agency. It functions as a liason in
cooperation with the police, federal
agents, and local groups in their

mvestigative efforts."
"We provide a national
clearinghouse where scattered bits
of information can be consolidated
and thus become more effective
tools of investigation in the form
of leads to law enforcement
agencies," she said.
LAATH believes that the center
is most effective in raising parental
awareness of the problem of
missing children. Parents are able
to contact the center through its
national hotline to get information
on preventing child abduction, and
agencies to contact in the event of a
disappearance.
Anderson said, "Prevention al-
ways beats funding programs to
solve the cases after the fact. The
See CENTER, Page 8.

Associated Press
Edda Bara Adalsteinsd adjusts shirts on mannequins of Soviet leader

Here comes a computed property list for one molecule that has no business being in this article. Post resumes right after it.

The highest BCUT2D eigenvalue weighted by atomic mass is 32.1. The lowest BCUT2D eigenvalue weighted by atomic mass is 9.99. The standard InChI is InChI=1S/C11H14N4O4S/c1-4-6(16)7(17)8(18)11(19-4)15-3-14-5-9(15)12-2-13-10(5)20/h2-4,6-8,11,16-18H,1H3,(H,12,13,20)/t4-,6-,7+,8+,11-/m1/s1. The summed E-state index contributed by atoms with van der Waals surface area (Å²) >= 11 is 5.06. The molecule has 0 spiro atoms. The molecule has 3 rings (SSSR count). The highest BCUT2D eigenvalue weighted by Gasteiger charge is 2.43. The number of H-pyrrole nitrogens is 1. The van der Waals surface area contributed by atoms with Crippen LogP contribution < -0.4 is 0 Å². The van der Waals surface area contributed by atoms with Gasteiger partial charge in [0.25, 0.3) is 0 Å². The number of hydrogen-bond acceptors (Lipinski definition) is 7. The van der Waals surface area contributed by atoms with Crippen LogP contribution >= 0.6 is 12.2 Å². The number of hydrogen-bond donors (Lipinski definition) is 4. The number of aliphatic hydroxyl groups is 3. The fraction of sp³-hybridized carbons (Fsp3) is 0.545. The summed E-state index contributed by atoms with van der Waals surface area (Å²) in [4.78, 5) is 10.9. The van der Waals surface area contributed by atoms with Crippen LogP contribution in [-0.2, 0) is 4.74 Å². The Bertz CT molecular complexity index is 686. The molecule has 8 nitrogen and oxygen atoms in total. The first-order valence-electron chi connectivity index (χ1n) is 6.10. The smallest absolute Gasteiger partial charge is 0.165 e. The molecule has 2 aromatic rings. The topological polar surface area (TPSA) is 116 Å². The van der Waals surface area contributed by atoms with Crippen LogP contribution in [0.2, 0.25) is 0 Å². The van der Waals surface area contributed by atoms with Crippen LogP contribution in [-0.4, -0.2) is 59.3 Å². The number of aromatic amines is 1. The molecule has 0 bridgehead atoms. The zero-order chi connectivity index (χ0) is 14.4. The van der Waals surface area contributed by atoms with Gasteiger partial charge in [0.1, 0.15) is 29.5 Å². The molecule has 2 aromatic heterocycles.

Mikhail Gorbachev and President Ronald Reagan yesterday at her store
in Reykjavik, Iceland, where the two leaders will meet this week.
Reagan urges govt.
unityfor suinit
WASHINGTON (AP)-President chief spokesman.
Reagan appealed directly to Congress The House has approved a budget
yesterday to erase tough restrictions measure that would ban nuclear tests,
on his nuclear weapons program, prohibit testing of antisatellite
arguing that his weekend summit weapons, require adherence to the
with Soviet leader Mikhail SALT II treaty, freeze funding for
Gorbachev "can only succeed if our Star Wars defense and block
government is united." production of binary chemical
Two days before flying to Iceland, weapons. A Senate version of the
Reagan summoned Democratic and catchall spending bill contains no
Republican congressional leaders to a such restrictions.
White House breakfast to "make a House Majority Leader Jim
special appeal" for lifting House- Wright (D-Texas) has offered to put
passed barriers to his arms buildup. off further action on the restrictions
"It is exceedingly difficult for me until after the Iceland meeting and the
Xo enter into discussions with the regular summit expected to follow
Soviets when legislative restrictions late in the year.
apply to the very areas that are under In their second meeting in less
negotiations with the Soviets," than a year, Reagan and Gorbachev
Reagan told the lawmakers. will confer Saturday and Sunday in a
Reagan's comments were relayed two-story, white-frame house in